Rants and Wisdom
I have been seeing and reading this term more recently. Or perhaps, now that it is summertime, things slow down a bit and I am more ready to listen.
I am starting my 29th year as the owner of this business. How do I always remember how long I have been doing this thing, this self-employment-becoming-a-business-owner-and-employer thing? Simple: My son just had his 28th birthday.
I started Melville Thomas Architects when he was born, not wanting to return to the given hours of a corporate job, but wanting and, more importantly, needing to work. Just try raising a family on one architect’s salary. Not happening. But I still wanted to do what I loved — Architecture, design, making things and drawing. I have written about this life journey in several previous essays and written about what I do and why I do it. What I care about.
Now, here I am staring down at 30 years at Melville Thomas, years full of both pride and exhaustion. And I wonder if it is time to do something else for a while. You know, “pivot.”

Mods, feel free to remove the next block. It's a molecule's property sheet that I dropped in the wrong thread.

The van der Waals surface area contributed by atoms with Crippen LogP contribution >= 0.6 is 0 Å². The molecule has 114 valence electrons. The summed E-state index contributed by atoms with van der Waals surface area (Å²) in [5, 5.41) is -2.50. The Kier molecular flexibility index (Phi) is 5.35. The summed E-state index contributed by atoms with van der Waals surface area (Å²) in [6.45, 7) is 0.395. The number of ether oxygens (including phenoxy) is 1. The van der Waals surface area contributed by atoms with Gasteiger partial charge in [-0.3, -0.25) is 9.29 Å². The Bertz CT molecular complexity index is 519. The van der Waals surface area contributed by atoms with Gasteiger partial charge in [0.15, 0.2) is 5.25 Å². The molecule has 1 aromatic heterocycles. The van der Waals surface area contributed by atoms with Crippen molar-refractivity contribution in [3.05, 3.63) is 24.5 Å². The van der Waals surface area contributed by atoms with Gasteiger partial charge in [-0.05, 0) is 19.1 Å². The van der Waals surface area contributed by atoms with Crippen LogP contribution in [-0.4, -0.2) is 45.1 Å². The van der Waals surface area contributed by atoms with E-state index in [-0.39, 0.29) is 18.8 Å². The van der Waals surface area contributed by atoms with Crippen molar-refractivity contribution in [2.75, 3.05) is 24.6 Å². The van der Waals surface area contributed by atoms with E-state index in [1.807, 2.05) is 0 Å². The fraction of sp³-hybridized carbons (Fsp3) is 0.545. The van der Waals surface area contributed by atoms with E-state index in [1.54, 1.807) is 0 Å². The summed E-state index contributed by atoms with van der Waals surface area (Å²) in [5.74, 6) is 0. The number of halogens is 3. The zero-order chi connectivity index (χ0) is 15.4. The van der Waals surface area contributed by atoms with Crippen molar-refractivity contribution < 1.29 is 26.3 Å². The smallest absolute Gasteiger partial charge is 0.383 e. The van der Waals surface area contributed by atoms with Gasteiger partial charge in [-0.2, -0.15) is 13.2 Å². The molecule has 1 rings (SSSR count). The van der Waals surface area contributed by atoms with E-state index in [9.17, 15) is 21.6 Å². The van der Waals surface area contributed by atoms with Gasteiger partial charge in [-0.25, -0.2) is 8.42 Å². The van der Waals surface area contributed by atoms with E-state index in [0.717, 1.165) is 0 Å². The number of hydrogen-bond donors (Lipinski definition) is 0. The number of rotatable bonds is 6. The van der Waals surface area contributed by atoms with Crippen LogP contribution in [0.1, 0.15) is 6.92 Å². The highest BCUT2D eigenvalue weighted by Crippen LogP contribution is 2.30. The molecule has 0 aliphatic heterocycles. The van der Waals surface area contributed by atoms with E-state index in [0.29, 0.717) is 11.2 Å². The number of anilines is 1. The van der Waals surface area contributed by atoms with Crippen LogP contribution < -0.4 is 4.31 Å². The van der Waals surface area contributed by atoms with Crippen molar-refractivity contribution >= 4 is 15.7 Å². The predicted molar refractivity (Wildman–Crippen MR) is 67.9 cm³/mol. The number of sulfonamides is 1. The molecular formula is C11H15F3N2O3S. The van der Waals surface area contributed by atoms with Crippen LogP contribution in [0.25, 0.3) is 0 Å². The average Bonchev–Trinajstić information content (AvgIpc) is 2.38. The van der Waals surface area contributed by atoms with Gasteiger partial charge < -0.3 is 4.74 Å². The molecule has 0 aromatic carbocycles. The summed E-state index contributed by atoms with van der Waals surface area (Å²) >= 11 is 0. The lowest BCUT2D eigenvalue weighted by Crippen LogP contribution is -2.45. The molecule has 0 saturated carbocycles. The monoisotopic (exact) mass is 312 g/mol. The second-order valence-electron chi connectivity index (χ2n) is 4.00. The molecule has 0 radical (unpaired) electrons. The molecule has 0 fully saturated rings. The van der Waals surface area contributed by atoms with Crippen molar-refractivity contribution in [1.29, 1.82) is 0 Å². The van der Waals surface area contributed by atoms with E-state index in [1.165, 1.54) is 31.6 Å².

For an Architect, a creative person like me, what could a pivot look like?
- I could now take that sometimes ridiculed “Gap Year,” you know, the year before going to college, when you travel the world on someone else’s dime trying to decide what to do when you grow up.
- Or I could go on “sabbatical.” This the term used in educational circles for time off to further fine tune your educational and teaching path, typically on the university’s dime.
- Or maybe now would be a good time to take my maternity leave. I never had the luxury to take it before. I had a fledging business and projects were either completed or not. It’s hard to tell a client that I would finish their drawings in six months—no problemo, right?
I can say that I am not certain what the pivot will be right now. But the feeling that I should pivot is there, and getting stronger. I would want to leave this firm in good shape for another 30-plus years, with talented people in place who are as passionate about Architecture and design as I am and who also have some brains to run a business, because these are very different skills. Getting work, doing the work, paying and supporting the talented people that help get it out the door, taxes, rent, insurance. That’s the business end of the design business.
I might want to teach. Business skills for women entrepreneurs, sketching or drawing. I am still passionate about drawing by hand, and it seems like a dying art for many young architects. I could have more time to volunteer. I might want to just make things. Design, create and make. Fabric to fashion? Clay to pottery? I find these ideas very satisfying.
Luckily I have time to figure this out. Children grown and gone. Firm strong.
Stay tuned… I see a pivot in my future.